I auditioned the Rotel 1055 against a NAD T762 on a pair of Paradigm Studio 40 speakers and a NAD C541i CD player and a T562 DVD player. Both units were equally priced with the NAD offering 100WPC as opposed to the Rotel’s 75WPC. A better choice would have been to compare the Rotel to the NAD T752 HT Receiver, however the T752 was not in the same price class as the Rotel 1055. The difference between the 1055 and the T762 were very subtle and in a double blind test, I personally doubt I would have been able to tell the difference between the two in normal playback mode. Some say the NAD has a slightly more punchy mid-bass and the Rotel tends to “roll-off” on the mid-bass making it sound more natural. Once again, I would have been hard pressed to distinguish this. Ultimately the final decision came down to the fact that the Rotel had a 5 year warranty as opposed to the NAD’s 3 year warranty, and the little man screaming in the back of my head going…”NAD’s had some bad reliability with their prior year models, what makes you think this year is going to be any different.” The Rotel it was…
As for performance of the unit, I can honestly say that it rivals that of a Mid-Fi separates system. After the storeroom demo, I brought the RSX-1055 over to my brother’s house. He has a mix mash of gear, but his main 2 channel rig is a B&K PT5 Pre w/ a NAD C270 amp. I still don’t think he’s made his mind up yet on the speakers, but he has some Studio 40’s and some LSi9’s (both bi-wired) that we were able to audition the Rotel 1055 on. First up to bat was the 1055 running the LSi9’s. Very sweet setup indeed! Sound was very natural and warm considering the “hard” environment of tile floors and spacious openings. The highs were crisp and clear. No harshness at the end at all. I couldn’t tell if it was the Rotel or the sweetness of the Vifa ring tweeter on the LSi9’s. The 1055 had power to spare playing the LSi9’s. As mantis put it, ”ALLDAY MAN ALLDAY.” The Studio 40’s were next. Once again, highs were very crisp and the mid-bass was very smooth. The harshness of the Studio 40 tweeters could be no match for the LSi9’s smoothness. We then hooked up the B&K/NAD combo to the Studio 40’s and gave them another listen. Once again, it all sounded very good. We were both hard pressed to claim a winner between the Rotel 1055 (all-in-one) or the B&K/NAD separates. This is a good sign indeed in Rotel’s favor.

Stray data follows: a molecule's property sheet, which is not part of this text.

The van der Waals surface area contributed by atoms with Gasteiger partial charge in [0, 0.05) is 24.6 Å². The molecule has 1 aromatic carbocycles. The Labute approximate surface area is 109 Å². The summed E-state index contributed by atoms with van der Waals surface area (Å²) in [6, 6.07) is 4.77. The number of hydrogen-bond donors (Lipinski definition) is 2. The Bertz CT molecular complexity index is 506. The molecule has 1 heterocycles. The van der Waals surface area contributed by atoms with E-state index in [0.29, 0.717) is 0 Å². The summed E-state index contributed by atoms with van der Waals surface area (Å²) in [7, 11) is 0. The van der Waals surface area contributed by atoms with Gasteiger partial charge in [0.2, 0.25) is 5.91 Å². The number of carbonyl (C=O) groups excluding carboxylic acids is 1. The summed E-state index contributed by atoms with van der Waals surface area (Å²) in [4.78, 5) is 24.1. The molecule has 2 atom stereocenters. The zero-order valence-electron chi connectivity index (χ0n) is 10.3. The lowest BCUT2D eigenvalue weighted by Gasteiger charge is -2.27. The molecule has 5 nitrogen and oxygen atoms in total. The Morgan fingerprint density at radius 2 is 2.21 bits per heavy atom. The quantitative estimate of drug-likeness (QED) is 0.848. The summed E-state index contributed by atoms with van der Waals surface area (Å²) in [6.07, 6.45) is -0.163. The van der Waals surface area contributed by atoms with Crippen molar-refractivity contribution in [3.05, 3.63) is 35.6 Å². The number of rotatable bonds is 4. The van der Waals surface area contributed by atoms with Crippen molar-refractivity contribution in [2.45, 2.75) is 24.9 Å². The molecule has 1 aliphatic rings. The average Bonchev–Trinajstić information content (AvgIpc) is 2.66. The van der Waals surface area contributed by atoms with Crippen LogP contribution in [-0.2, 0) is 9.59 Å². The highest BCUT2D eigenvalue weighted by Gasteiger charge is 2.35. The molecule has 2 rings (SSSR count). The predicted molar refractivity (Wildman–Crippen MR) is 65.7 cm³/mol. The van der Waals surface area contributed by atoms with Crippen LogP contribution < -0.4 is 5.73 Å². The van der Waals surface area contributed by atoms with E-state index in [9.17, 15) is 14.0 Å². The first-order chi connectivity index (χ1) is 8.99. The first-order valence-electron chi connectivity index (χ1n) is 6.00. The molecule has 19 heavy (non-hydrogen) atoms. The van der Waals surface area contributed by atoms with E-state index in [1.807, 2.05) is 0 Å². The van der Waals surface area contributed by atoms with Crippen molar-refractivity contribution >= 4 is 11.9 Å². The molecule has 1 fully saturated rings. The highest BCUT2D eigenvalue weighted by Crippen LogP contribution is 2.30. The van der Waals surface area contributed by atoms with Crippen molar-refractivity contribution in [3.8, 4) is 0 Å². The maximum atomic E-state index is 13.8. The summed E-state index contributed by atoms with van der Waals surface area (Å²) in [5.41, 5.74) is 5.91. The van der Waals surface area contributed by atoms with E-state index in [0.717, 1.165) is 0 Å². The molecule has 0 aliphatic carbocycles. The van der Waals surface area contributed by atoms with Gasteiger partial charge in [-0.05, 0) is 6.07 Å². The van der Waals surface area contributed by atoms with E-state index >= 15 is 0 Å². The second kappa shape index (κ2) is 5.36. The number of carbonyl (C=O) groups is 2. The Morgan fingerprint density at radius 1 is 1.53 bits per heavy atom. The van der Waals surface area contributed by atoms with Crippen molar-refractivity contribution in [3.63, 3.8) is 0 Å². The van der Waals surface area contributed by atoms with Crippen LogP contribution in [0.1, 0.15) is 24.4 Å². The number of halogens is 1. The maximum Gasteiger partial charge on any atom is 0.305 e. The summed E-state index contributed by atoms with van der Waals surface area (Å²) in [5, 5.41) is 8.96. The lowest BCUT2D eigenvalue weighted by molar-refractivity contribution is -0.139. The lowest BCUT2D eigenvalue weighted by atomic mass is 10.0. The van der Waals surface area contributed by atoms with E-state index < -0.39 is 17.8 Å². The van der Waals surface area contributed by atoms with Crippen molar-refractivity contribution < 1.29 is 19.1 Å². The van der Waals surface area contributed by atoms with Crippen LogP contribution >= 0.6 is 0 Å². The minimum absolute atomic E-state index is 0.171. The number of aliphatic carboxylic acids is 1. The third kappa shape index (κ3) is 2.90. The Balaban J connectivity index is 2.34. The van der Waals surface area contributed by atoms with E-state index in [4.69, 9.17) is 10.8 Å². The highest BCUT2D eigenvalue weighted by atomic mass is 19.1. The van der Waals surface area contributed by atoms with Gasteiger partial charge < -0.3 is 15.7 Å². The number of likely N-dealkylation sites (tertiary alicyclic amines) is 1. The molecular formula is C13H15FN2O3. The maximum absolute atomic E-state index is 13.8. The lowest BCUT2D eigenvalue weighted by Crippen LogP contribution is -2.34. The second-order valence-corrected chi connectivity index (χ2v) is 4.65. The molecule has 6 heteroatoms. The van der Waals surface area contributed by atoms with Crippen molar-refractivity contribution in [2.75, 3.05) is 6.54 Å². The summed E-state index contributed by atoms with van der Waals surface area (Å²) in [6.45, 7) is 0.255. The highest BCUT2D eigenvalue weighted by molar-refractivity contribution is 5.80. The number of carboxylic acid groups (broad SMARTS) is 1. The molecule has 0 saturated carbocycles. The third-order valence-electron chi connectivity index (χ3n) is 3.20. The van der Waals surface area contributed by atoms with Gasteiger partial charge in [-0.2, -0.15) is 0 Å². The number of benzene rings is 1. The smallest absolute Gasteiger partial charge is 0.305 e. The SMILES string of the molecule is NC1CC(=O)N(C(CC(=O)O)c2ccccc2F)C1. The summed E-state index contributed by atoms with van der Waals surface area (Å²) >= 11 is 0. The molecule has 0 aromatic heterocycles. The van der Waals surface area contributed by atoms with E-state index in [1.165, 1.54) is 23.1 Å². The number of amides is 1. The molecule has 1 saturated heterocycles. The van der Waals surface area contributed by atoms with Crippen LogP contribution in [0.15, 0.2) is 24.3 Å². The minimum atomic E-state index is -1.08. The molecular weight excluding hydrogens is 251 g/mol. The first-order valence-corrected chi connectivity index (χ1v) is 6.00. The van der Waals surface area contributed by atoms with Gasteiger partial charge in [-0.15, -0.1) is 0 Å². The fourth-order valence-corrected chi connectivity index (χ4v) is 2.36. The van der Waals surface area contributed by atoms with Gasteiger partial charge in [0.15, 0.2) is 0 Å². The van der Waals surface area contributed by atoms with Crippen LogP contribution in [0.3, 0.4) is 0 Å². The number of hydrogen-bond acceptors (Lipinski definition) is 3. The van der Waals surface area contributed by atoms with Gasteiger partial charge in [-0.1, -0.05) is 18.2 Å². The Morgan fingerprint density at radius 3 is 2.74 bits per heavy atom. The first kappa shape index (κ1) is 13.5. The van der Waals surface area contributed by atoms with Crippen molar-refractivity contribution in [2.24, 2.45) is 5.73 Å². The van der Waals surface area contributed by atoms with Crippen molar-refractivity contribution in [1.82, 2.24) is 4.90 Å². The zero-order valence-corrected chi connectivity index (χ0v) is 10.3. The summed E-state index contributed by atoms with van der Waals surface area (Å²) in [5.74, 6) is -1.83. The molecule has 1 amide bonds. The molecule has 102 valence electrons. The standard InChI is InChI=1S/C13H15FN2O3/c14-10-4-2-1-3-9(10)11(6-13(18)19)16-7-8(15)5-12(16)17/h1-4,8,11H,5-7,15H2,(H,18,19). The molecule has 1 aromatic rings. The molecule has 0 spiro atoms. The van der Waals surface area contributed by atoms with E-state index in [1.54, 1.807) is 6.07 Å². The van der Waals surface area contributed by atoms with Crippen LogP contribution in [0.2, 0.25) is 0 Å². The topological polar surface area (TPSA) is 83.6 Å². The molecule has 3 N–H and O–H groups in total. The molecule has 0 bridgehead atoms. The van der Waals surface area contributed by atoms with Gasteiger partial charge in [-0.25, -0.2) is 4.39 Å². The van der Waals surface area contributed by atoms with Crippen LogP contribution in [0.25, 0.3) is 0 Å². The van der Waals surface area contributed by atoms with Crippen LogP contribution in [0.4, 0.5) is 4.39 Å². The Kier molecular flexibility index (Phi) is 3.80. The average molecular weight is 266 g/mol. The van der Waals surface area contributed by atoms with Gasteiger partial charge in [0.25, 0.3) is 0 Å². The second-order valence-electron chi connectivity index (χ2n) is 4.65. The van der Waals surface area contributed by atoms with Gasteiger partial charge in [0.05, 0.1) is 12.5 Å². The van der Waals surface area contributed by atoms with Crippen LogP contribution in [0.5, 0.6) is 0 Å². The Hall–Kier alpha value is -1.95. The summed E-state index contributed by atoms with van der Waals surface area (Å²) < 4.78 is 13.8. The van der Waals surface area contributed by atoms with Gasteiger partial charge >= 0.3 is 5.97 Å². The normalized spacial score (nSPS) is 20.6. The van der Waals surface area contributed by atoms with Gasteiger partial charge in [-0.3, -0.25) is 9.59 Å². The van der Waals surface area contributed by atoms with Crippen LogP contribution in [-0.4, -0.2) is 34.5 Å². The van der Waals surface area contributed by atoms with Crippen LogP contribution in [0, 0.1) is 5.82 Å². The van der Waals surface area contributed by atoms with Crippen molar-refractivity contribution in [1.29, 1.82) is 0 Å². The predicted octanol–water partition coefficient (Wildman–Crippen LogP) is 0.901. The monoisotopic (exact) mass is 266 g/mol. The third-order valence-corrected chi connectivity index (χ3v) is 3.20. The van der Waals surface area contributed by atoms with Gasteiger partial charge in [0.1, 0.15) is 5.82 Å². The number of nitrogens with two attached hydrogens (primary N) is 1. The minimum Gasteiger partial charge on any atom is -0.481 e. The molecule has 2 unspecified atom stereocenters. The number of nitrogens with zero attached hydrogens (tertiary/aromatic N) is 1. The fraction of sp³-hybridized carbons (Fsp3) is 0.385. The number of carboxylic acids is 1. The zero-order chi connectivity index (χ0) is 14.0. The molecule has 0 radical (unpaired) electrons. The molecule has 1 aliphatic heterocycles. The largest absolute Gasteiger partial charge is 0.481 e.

I brought the Rotel back to the homestead and got ready to hook it up to my RTi series of speakers. I had prepared myself for a disappointment considering I had just auditioned the Rotel on probably the finest set of speakers I have ever heard (the LSi9’s). Boy was I in for a shock. I was pleasantly surprised once I had the Rotel warmed up and the RTi70’s playing. Obviously they were no comparison to the LSi’s, but I’d be willing to bet that they could give the Studio 40’s a good run for there money. First thing I noticed about the Rotel on the 70’s was the fact that everything sounded open and forward and the details were there. Made me think if I were playing my 70’s in their shipping cartons before w/the Onkyo. Happy Happy, Joy Joy…….Continued to listen to some Natalie Merchant, Enya, Evanescence, DareDevil Soundtrack and some Sting. The real seller to me came with the Jewel: Spirit album, Track 13, ~ 4:40 into it. If you’re not familiar with this disc, there is a hidden “easter egg/track” sort of. After the main song on track 13 finishes there is a long pause of about 1-2 minutes. The CD continues to play however it’s just complete silence. I was enjoying the silence, eyes closed; just chilling, thinking the jukebox was done when all of the sudden a duet began playing. Talk about scaring the crap out of me. For a quick second I though someone was in the room and got chills down my back and goose bumps on my arm. Oh the sweetness……
- The remote
- The inability to adjust some of the receiver settings without needing to hook it up to a video source for the OSD
- Bass management a bit complicated
- EDIT: Cost (if you're on a tight budget)
- EDIT/ADD: No switched outlets on the back of the unit.
- Extremely ridiculous power
- Sexy look
- Sound is comparable to a mid-fi seperate system
- 7.1 Speaker Redirect
- Solid construction
- Did I mention a ridiculous amount of power for only a 75Wx5 rated receiver?
- EDIT/ADD: Receiver is capable of 100WPCx2 in stereo mode.